International Journal of Forestry Research , 2013, DOI: 10.1155/2013/215276
Abstract:
Environmental and Socioeconomic Indicators for Bioenergy Sustainability as Applied to Eucalyptus
Virginia H. Dale,Matthew H. Langholtz,Beau M. Wesh,Laurence M. Eaton
International Journal of Forestry Research , 2013, DOI: 10.1155/2013/215276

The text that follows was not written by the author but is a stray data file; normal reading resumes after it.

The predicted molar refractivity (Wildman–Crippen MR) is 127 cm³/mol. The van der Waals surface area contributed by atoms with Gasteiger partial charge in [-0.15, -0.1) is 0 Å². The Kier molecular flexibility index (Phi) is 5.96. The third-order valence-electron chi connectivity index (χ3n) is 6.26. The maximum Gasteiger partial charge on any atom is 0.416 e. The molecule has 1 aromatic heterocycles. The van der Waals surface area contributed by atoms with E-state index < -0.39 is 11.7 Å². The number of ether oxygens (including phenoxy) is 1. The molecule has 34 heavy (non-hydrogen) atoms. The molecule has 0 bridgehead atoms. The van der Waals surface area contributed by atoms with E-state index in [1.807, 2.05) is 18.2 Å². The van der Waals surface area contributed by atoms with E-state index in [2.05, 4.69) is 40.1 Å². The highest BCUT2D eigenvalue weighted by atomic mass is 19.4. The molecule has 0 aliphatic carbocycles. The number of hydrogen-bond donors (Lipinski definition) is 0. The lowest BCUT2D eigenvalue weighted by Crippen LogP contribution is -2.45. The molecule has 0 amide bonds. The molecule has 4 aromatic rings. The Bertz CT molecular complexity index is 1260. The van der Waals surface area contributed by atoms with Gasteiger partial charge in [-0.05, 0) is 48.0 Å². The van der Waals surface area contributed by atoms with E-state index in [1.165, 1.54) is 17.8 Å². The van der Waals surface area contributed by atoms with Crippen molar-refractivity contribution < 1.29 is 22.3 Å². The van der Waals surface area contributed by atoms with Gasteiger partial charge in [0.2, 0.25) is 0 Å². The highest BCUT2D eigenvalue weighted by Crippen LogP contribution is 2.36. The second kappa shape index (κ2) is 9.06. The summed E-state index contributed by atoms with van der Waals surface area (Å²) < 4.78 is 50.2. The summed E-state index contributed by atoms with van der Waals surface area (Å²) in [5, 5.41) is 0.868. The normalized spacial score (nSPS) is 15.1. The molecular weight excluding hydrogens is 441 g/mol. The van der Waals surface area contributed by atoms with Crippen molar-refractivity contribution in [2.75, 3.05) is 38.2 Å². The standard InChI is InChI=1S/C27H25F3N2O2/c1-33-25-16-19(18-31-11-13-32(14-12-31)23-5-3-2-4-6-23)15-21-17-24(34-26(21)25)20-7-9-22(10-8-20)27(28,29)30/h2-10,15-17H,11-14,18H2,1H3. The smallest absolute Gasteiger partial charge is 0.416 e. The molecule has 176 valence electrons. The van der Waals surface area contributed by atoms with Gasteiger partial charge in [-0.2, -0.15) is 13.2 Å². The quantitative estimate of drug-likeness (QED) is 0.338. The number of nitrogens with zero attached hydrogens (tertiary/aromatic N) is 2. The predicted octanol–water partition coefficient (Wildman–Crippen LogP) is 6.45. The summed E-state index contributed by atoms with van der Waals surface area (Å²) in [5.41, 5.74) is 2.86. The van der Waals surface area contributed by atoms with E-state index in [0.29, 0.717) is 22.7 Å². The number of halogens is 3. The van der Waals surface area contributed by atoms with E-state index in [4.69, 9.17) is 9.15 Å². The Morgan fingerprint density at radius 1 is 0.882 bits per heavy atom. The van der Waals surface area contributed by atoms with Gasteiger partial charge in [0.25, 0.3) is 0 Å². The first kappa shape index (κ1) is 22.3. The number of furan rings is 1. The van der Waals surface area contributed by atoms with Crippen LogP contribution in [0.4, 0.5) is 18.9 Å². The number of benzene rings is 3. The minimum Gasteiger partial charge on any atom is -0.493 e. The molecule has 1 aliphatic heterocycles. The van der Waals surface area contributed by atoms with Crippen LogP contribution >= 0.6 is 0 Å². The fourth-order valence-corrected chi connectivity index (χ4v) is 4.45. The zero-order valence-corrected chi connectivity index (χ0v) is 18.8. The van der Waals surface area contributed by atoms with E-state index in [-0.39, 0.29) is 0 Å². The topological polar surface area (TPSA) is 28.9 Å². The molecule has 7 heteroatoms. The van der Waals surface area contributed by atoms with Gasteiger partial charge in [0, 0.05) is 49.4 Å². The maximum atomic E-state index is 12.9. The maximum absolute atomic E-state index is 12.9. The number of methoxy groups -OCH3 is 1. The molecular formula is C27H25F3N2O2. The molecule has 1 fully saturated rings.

Abstract: Eucalyptus is a fast-growing tree native to Australia and could be used to supply biomass for bioenergy and other purposes along the coastal regions of the southeastern United States (USA). At a farmgate price of $66 dry Mg?1, a potential supply of 27 to 41.3 million dry Mg year?1 of Eucalyptus could be produced on about 1.75 million ha in the southeastern USA. A proposed suite of indicators provides a practical and consistent way to measure the sustainability of a particular situation where Eucalyptus might be grown as a feedstock for conversion to bioenergy. Applying this indicator suite to Eucalyptus culture in the southeastern USA provides a basis for the practical evaluation of socioeconomic and environmental sustainability in those systems. Sustainability issues associated with using Eucalyptus for bioenergy do not differ greatly from those of other feedstocks, for prior land-use practices are a dominant influence. Particular concerns focus on the potential for invasiveness, water use, and social acceptance. This paper discusses opportunities and constraints of sustainable production of Eucalyptus in the southeastern USA. For example, potential effects on sustainability that can occur in all five stages of the biofuel life cycle are depicted. 1. Introduction As society moves forward toward considering energy options other than petroleum-based fuels, bioenergy is an important alternative to evaluate. In addition to developing the ability to provide energy, it is important to identify ways to do so in a sustainable manner. The concept of sustainability refers to activities that support long-term balance in environmental, social, and economic conditions in particular circumstances. Brundtland [1] defined it as the capacity of an activity to operate while maintaining options for future generations. Yet development and use of energy always has some environmental impacts, for example, on water and air quality and biodiversity. The challenge, therefore, is to develop means to address tradeoffs in the costs and benefits in energy choices while considering effects on both environmental and socioeconomic aspects of sustainability. The first step in determining these effects is developing a means to quantify and measure Brundtland’s broad definition of sustainability. Building on prior efforts, this paper discusses proposed indicators of sustainability and attempts to apply them to evaluate the potential for using Eucalyptus for sustainable bioenergy in the southeastern United States (USA). However the application of sustainability indicators in this